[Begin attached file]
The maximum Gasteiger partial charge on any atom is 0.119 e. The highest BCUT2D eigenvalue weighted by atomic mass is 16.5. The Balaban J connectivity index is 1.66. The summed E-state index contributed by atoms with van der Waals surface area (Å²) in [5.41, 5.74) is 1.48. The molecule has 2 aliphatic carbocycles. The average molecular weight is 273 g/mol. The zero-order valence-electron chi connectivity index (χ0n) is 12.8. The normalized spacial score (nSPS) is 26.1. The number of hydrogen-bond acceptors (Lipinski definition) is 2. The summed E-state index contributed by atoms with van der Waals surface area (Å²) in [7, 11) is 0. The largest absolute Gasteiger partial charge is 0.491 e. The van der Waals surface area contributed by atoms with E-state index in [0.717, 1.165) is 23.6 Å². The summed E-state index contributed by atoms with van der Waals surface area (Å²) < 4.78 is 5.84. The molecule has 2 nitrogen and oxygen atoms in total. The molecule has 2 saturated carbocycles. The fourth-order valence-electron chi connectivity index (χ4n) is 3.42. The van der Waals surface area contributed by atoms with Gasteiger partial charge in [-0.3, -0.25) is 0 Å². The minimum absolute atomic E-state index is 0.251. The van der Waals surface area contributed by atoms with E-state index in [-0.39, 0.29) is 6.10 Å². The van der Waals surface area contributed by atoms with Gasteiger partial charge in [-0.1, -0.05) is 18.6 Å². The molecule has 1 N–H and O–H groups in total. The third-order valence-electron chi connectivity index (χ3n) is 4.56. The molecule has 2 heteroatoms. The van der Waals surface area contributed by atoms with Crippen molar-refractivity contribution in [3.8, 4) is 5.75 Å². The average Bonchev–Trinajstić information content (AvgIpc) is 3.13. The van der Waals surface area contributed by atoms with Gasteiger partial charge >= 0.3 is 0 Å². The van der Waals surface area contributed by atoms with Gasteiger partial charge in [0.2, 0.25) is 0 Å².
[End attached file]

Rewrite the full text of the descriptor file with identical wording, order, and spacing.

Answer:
The maximum Gasteiger partial charge on any atom is 0.119 e. The highest BCUT2D eigenvalue weighted by atomic mass is 16.5. The Balaban J connectivity index is 1.66. The summed E-state index contributed by atoms with van der Waals surface area (Å²) in [5.41, 5.74) is 1.48. The molecule has 2 aliphatic carbocycles. The average molecular weight is 273 g/mol. The zero-order valence-electron chi connectivity index (χ0n) is 12.8. The normalized spacial score (nSPS) is 26.1. The number of hydrogen-bond acceptors (Lipinski definition) is 2. The summed E-state index contributed by atoms with van der Waals surface area (Å²) in [7, 11) is 0. The largest absolute Gasteiger partial charge is 0.491 e. The van der Waals surface area contributed by atoms with E-state index in [0.717, 1.165) is 23.6 Å². The summed E-state index contributed by atoms with van der Waals surface area (Å²) < 4.78 is 5.84. The molecule has 2 nitrogen and oxygen atoms in total. The molecule has 2 saturated carbocycles. The fourth-order valence-electron chi connectivity index (χ4n) is 3.42. The van der Waals surface area contributed by atoms with Gasteiger partial charge in [-0.3, -0.25) is 0 Å². The minimum absolute atomic E-state index is 0.251. The van der Waals surface area contributed by atoms with E-state index in [-0.39, 0.29) is 6.10 Å². The van der Waals surface area contributed by atoms with Gasteiger partial charge in [-0.1, -0.05) is 18.6 Å². The molecule has 1 N–H and O–H groups in total. The third-order valence-electron chi connectivity index (χ3n) is 4.56. The molecule has 2 heteroatoms. The van der Waals surface area contributed by atoms with Crippen molar-refractivity contribution in [3.8, 4) is 5.75 Å². The average Bonchev–Trinajstić information content (AvgIpc) is 3.13. The van der Waals surface area contributed by atoms with Gasteiger partial charge >= 0.3 is 0 Å². The van der Waals surface area contributed by atoms with Gasteiger partial charge in [0.2, 0.25) is 0 Å².